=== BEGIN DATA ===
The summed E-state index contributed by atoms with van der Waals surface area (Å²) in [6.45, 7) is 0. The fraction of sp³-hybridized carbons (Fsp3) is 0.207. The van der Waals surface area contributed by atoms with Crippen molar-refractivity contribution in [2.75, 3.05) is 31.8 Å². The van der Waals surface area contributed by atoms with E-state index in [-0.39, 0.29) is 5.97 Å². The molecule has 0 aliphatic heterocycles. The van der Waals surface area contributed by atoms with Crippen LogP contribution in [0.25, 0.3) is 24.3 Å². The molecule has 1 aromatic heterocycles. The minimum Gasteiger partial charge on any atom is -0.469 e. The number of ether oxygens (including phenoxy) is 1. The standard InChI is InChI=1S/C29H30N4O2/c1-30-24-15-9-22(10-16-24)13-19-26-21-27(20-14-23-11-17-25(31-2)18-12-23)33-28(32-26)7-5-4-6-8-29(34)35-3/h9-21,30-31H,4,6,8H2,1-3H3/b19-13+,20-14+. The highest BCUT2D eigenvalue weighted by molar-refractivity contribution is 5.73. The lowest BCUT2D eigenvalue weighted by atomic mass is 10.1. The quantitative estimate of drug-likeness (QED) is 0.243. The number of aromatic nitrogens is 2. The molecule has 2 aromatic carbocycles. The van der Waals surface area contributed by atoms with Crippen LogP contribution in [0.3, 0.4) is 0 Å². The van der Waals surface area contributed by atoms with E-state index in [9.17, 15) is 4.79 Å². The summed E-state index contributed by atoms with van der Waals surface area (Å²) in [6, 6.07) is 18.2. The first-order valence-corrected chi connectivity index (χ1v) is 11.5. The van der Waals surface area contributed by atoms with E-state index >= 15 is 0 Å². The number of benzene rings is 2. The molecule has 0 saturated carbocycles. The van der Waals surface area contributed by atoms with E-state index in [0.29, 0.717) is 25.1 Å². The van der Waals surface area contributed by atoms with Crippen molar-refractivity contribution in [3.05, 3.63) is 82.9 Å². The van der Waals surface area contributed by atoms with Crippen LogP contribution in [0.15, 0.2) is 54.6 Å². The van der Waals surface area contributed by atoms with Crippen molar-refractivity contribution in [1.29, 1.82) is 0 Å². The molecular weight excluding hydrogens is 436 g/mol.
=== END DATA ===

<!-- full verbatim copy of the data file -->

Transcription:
The summed E-state index contributed by atoms with van der Waals surface area (Å²) in [6.45, 7) is 0. The fraction of sp³-hybridized carbons (Fsp3) is 0.207. The van der Waals surface area contributed by atoms with Crippen molar-refractivity contribution in [2.75, 3.05) is 31.8 Å². The van der Waals surface area contributed by atoms with E-state index in [-0.39, 0.29) is 5.97 Å². The molecule has 0 aliphatic heterocycles. The van der Waals surface area contributed by atoms with Crippen LogP contribution in [0.25, 0.3) is 24.3 Å². The molecule has 1 aromatic heterocycles. The minimum Gasteiger partial charge on any atom is -0.469 e. The number of ether oxygens (including phenoxy) is 1. The standard InChI is InChI=1S/C29H30N4O2/c1-30-24-15-9-22(10-16-24)13-19-26-21-27(20-14-23-11-17-25(31-2)18-12-23)33-28(32-26)7-5-4-6-8-29(34)35-3/h9-21,30-31H,4,6,8H2,1-3H3/b19-13+,20-14+. The highest BCUT2D eigenvalue weighted by molar-refractivity contribution is 5.73. The lowest BCUT2D eigenvalue weighted by atomic mass is 10.1. The quantitative estimate of drug-likeness (QED) is 0.243. The number of aromatic nitrogens is 2. The molecule has 2 aromatic carbocycles. The van der Waals surface area contributed by atoms with Crippen LogP contribution in [0.3, 0.4) is 0 Å². The van der Waals surface area contributed by atoms with E-state index in [9.17, 15) is 4.79 Å². The summed E-state index contributed by atoms with van der Waals surface area (Å²) in [6, 6.07) is 18.2. The first-order valence-corrected chi connectivity index (χ1v) is 11.5. The van der Waals surface area contributed by atoms with E-state index >= 15 is 0 Å². The number of benzene rings is 2. The molecule has 0 saturated carbocycles. The van der Waals surface area contributed by atoms with E-state index in [0.29, 0.717) is 25.1 Å². The van der Waals surface area contributed by atoms with Crippen molar-refractivity contribution in [3.05, 3.63) is 82.9 Å². The van der Waals surface area contributed by atoms with Crippen LogP contribution in [0.15, 0.2) is 54.6 Å². The van der Waals surface area contributed by atoms with Crippen molar-refractivity contribution in [1.29, 1.82) is 0 Å². The molecular weight excluding hydrogens is 436 g/mol.